“If you go out in the woods today, you’re in for a big surprise.”

I didn't need this opening line from the children’s song “Teddy Bears’ Picnic” as an incentive to get out into the woods as a child. My friends and I spent most of our non-school waking hous in the woods adjoining our neighborhood. 

We found all kinds of big surprises in the woods. Opossums hanging from their tails, stinky skunk cabbage growing up through the snow in early spring with steaming leaves warm to the touch, foxfire glowing inside an old sycamore, thousand legger” millipedes, a horned owl roosting in the “spooky” old apple tree in the middle of the woods, crows feasting on suckers spawning in the creek. 

The surprises aroused our curiosity and taught us a lot about nature. We were active, hiked for miles and had lots of unstructured fun.

There’s another angle on that opening line of the “Teddy Bears Picnic” song.

Fewer people were venturing outdoors in the recent decades. There was a boom in outdoor activities shortly after World War II to the mid 1980s. There are many lines of evidence pointing to a shift in people’s participation in nature-based recreation. Hunting, fishing, and boat license sales were trending down. Fewer people were sailing. The number of people out backpacking was way down.

Then came the COVID pandemic. Some people became hermits, isolated in the

cushy built environment, plugged-in and tuned-in. This “videophilia” -- spending time in rapt attention to computer games, the Internet and television -- shifts interest away from physical activity, nature and the outdoors.

Does this mean that a whole generation of young people is being deprived of experience in the outdoors, thinking that nature is yucky, bug-infested and boring? Will they grow up to be people who have to be electronically entertained? Will they care about the environment?

This is a serious problem. We have an atavistic, hard-wired” motivation to be outdoors. Harvard Professor Emeritus E.O. Wilson calls this the biophilia hypothesis; that humans are innately attracted to nature. Biologically, we are still hunters and gatherers. We still need at least occasional immersion in nature.”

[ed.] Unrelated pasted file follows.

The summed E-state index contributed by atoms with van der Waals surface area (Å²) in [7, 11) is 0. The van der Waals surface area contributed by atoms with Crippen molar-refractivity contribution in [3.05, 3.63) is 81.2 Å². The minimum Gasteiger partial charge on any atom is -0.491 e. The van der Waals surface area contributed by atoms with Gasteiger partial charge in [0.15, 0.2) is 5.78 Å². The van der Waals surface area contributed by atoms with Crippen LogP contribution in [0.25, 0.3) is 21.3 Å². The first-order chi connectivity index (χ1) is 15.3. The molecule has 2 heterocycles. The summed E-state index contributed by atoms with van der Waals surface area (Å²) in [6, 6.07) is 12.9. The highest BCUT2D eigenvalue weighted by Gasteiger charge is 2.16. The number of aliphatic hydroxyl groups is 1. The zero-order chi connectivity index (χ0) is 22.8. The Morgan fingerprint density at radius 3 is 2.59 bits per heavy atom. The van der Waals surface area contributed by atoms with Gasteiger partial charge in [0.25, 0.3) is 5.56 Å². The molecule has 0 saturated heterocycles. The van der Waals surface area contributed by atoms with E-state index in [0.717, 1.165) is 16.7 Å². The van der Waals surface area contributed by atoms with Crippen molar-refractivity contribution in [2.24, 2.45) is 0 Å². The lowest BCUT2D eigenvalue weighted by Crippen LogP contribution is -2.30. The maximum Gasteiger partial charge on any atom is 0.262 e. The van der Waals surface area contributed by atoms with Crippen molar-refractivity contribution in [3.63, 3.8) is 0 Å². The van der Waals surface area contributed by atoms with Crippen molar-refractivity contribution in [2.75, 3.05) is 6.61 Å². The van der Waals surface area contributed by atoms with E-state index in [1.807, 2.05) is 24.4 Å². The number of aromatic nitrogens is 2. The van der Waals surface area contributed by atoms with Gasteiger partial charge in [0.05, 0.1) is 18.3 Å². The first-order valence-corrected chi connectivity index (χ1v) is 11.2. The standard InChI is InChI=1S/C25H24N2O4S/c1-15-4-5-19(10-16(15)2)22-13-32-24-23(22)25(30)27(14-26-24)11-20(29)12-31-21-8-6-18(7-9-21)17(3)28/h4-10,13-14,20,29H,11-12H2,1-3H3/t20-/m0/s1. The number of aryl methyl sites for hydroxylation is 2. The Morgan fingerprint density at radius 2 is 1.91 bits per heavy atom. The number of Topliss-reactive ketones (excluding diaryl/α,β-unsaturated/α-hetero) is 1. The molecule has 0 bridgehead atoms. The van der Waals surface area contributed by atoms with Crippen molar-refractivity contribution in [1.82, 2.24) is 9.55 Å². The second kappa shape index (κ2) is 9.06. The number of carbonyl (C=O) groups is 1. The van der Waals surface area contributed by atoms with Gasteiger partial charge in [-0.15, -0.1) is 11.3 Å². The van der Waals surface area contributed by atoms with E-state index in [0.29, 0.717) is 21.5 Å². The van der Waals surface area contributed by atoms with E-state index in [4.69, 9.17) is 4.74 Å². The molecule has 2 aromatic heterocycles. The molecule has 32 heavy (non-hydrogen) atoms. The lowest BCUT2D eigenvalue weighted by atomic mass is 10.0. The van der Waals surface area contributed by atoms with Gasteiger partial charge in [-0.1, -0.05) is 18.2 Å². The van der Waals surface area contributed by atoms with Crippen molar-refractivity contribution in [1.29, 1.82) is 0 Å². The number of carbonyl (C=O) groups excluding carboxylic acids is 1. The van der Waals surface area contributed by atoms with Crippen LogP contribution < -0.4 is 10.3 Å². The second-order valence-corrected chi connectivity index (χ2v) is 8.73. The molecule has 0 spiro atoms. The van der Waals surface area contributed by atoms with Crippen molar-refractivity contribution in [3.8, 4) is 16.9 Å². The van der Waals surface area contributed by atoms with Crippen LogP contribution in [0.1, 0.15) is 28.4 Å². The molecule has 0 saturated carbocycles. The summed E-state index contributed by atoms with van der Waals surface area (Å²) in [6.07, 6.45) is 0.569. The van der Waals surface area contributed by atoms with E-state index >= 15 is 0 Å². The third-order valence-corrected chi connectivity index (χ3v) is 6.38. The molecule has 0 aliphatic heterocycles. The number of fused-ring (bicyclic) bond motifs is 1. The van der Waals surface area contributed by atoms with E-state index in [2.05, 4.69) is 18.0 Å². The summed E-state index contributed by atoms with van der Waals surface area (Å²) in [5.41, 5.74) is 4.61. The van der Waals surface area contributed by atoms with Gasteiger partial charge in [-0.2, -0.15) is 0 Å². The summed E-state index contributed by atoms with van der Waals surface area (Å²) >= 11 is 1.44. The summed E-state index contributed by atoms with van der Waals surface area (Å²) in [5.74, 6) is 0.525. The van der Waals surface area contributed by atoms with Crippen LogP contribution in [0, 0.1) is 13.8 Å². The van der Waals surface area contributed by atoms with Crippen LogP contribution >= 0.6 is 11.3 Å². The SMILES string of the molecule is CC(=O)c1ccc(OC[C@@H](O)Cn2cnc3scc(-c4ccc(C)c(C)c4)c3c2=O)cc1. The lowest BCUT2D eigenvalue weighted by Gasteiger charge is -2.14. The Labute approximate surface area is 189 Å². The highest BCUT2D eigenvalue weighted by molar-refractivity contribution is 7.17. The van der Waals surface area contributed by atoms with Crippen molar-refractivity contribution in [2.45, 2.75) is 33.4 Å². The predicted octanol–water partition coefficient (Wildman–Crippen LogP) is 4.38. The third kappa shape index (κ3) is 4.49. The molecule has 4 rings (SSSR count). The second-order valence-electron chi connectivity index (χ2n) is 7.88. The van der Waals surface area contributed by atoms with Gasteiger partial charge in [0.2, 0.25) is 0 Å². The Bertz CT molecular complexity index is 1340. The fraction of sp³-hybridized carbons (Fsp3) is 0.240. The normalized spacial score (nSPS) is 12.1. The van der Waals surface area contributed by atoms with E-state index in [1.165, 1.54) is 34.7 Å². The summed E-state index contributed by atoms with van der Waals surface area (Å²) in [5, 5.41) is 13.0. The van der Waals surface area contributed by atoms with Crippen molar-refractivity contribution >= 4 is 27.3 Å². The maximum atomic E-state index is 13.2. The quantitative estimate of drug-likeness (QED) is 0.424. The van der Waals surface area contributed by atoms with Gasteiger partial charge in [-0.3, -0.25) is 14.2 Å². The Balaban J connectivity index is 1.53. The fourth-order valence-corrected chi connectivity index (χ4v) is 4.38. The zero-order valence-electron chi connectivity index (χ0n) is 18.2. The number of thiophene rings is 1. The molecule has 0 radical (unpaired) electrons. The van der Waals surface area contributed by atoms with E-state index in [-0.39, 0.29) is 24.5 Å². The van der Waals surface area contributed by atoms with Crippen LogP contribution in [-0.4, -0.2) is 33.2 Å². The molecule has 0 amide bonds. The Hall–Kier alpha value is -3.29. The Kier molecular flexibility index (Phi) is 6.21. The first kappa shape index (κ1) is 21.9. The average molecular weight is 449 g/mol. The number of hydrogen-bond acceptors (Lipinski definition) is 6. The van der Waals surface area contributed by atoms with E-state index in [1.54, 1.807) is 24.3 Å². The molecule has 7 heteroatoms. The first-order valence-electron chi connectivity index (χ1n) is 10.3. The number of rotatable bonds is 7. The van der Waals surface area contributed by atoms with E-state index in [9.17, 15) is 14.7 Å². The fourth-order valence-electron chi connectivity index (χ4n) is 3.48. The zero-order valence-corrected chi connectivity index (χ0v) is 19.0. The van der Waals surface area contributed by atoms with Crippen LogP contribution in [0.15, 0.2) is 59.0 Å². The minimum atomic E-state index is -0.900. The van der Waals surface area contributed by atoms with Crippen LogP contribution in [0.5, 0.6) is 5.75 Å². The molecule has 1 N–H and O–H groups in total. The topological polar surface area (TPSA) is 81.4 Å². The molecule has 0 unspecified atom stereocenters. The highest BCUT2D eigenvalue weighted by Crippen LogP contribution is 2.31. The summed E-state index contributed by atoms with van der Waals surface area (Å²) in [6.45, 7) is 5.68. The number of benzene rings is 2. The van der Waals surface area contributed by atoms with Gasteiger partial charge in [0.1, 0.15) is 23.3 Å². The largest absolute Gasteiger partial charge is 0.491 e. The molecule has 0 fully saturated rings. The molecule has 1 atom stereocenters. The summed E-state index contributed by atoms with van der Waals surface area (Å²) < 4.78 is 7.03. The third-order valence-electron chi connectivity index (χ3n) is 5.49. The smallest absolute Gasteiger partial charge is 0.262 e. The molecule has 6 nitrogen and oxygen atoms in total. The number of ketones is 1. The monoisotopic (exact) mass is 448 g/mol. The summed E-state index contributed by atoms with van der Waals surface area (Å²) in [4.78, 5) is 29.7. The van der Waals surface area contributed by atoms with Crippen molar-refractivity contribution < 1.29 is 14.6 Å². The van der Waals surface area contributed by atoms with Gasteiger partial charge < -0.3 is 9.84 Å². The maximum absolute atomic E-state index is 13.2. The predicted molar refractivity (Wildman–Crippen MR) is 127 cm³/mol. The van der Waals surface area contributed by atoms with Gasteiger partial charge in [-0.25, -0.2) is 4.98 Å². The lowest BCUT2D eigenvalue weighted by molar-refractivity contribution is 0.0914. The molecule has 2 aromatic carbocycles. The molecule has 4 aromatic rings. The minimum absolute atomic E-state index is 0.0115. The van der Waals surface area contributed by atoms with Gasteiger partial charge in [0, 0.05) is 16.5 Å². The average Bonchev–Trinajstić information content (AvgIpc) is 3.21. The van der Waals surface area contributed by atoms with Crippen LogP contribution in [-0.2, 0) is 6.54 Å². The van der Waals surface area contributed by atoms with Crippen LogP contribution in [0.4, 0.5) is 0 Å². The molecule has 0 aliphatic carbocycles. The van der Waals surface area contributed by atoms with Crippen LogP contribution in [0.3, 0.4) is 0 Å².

“The natural world is the refuge of the spirit, remote, static, richer than even the human imagination.” 

“Splendor awaits in minute proportions.”

“To explore and affiliate with life is a deep and complicated process in mental development. To an extent still undervalued in philosophy and religion, our existence depends on this propensity, our spirit is woven from it, hope rises on its currents.”

-- Edward O. Wilson, “Biophilia”

Others took the CDC COVID-19 pandemic guidelines differently and spent more time to be distant from people outdoors. Fishing license and boat sales were up considerably in the last year. 

Now that more of us are getting vaccinated, it seems that there is a large pent-up demand to be with others in the outdoors. That’s a good thing for our health. It’s a good thing for the environment in that the more eyes are on the natural world; more people are concerned about it and more people will do work and vote to protect and restore native habitats.

Children need experience outdoors to sense the wonders of the world and connect to the landscape where they live. Research at the University of Illinois at Urbana-Champaign has shown that kids with attention deficit hyperactivity disorder benefit from a major reduction in symptoms after spending after-school and weekend hours outdoors.

The last stanza of the “Teddy Bears’ Picnic” advises, “If you go out in the woods today, you better not go alone.” Turn off the switch, put on your boots, pack lunch, binoculars and a magnifying glass, bring a young friend and get out the door.

Migratory birds are back! Turkeys are gobbling! The spring flower show is about to begin!

Dan Wilcox of River Falls, Wis., writes a periodic column. Send comments and suggestions to him at rtnews@orourkemediagroup.com.

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